As Drupal development has picked up at the university, my ability to scale has increased.  Already module selection and overlapping development efforts that help create better websites has been used to create new features within the platforms discussed previously.

Development in tangentially related projects / modules is always helping improve the user experience and feature set of our platform.  A couple of years ago I was annoyed that more people weren’t getting into the game and it would appear that call has just started to be answered (to tremendous results).

At several points earlier this year I wondered if 2012 would break us or define us; I’m gearing up for a hell of a free and empowering definition.

Earthquakes of a Drupal LMS

Based on recent events (and added traffic to my site through search term “Drupal LMS”) I think it’s fair to say that the rumblings of a Drupal LMS are a bit more intense then a year ago. First some other opinions on the subject:

Hack Education

Moodle Discussion board

Add in the fact that Schoology and GoingOn Networks have their own LMS entries that are Drupal based and you might see where this is heading.  Enter the main event and one of three major discussions to come out of Drupalcon in my mind (for education at least): The discussion board on Drupal.org that’s starting to heat up.

There were a lot of discussions at Drupalcon about what it would take to make Drupal a full blown LMS.  Many vendors and organizations in the past have mashed up Drupal and Moodle to get the best of CMS world and best of free LMS world.

The reviews in the room (about 20ish) were mixed as to the result.  It was ok but not great.  There also seemed to be the feeling that the moodle community might be in decline from an outsiders perspective.  Based on the last 24 hours, it would appear that Moodle is about to be at an inflection point in adoption.  Either BB will help bring about the death of Moodle on FUD (fear, uncertainty, doubt) alone; or the community will continue with an influx of passionate educators and edtech leaders taking the charge.

As some other interesting notes from the shake up worth mentioning:

  • Dr Chuck from Sakai is also going to be involved in getting Blackboard to be promoting that project.  I’m not sure what impact this will have on that project but I know there’s a lot of fear about a project lead of his clout “jumping ship”.  While I don’t view it that way, especially from talking to him in the past, there will still be that perception (FUD)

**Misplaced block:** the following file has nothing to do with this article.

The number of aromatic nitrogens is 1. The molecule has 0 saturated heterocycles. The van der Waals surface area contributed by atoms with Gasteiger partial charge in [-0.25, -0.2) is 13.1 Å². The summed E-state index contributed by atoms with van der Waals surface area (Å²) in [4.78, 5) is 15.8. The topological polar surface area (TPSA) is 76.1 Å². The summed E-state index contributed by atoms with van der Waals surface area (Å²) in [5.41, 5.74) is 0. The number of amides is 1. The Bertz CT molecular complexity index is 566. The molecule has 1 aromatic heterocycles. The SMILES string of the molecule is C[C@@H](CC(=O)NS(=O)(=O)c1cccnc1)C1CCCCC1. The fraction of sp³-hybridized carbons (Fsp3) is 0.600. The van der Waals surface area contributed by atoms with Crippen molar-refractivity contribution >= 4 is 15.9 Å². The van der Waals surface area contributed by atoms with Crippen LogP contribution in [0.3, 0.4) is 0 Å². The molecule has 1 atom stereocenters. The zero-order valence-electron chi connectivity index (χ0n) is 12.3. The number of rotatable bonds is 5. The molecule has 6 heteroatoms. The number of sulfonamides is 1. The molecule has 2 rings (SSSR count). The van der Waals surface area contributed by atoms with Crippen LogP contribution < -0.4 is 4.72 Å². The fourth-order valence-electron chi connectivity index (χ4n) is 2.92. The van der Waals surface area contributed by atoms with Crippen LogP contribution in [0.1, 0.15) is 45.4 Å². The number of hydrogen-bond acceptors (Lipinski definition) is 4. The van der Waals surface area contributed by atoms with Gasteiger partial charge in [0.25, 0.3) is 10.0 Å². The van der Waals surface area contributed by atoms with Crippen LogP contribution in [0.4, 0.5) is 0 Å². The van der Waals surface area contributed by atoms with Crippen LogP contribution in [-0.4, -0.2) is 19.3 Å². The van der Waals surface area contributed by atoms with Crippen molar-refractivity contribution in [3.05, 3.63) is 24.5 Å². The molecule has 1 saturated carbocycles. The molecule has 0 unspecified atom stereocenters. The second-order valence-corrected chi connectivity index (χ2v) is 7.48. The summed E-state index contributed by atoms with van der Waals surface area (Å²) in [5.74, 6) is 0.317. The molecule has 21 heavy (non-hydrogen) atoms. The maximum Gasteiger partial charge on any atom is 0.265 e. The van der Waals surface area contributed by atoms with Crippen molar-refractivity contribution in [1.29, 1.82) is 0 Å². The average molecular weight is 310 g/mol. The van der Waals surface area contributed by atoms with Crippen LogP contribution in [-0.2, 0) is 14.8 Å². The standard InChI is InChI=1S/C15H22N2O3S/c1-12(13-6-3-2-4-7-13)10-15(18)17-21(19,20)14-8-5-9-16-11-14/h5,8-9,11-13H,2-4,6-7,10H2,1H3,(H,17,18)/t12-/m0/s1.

• Moodlerooms had a bunch of ex-Angel employees; funny how now suddenly BB isn’t going to be sun setting Angel.  Curious to see if those Angel people who jumped ship once will do so again to other moodle shops.

I also mentioned that there were three important things for Drupal in education as a movement to come out of Drupalcon Denver 2012. The second one was that Drupal in Education Unconferences will now be a yearly thing thanks to FunnyMonkey.  Drupalcon is in Portland next year (Funnymonkey’s hometown) and so the Unconference should be epic!

The last point is something that’s currently in the works and has been active for about six months, just under the radar.  A Drupal in Higher Education UnConsortium which is currently in the process of adopting a charter and more official name.  This un-developer network was announced at Drupalcon Denver and has had about 10 active members that meet monthly and have standards they are working towards to the benefit of all of education.  I’ll have more information about that in the coming weeks.

What I’m really excited about..

I’ve been really excited about the progress I’ve been able to make with the ELMS distribution for the latest version.  To most, it will seem that this has to do with adding functionality and additional stability to the platform.  Those are great, but there’s something far more subtle that I’ve been able to establish in the platform with this version: Something not specific to education.

As I’ve written before, I believe fully that better technologies / frameworks breed better, more sustainable solutions.  As such, it may seem counter-intuitive to put all this effort into something that is inherently non-educational.  I’ve done this to maximize the impact and eyes that can get on the code at all levels.  If this was just something that worked for educators (like Moodle is) then I’d be more or less barring 80% of the community from caring.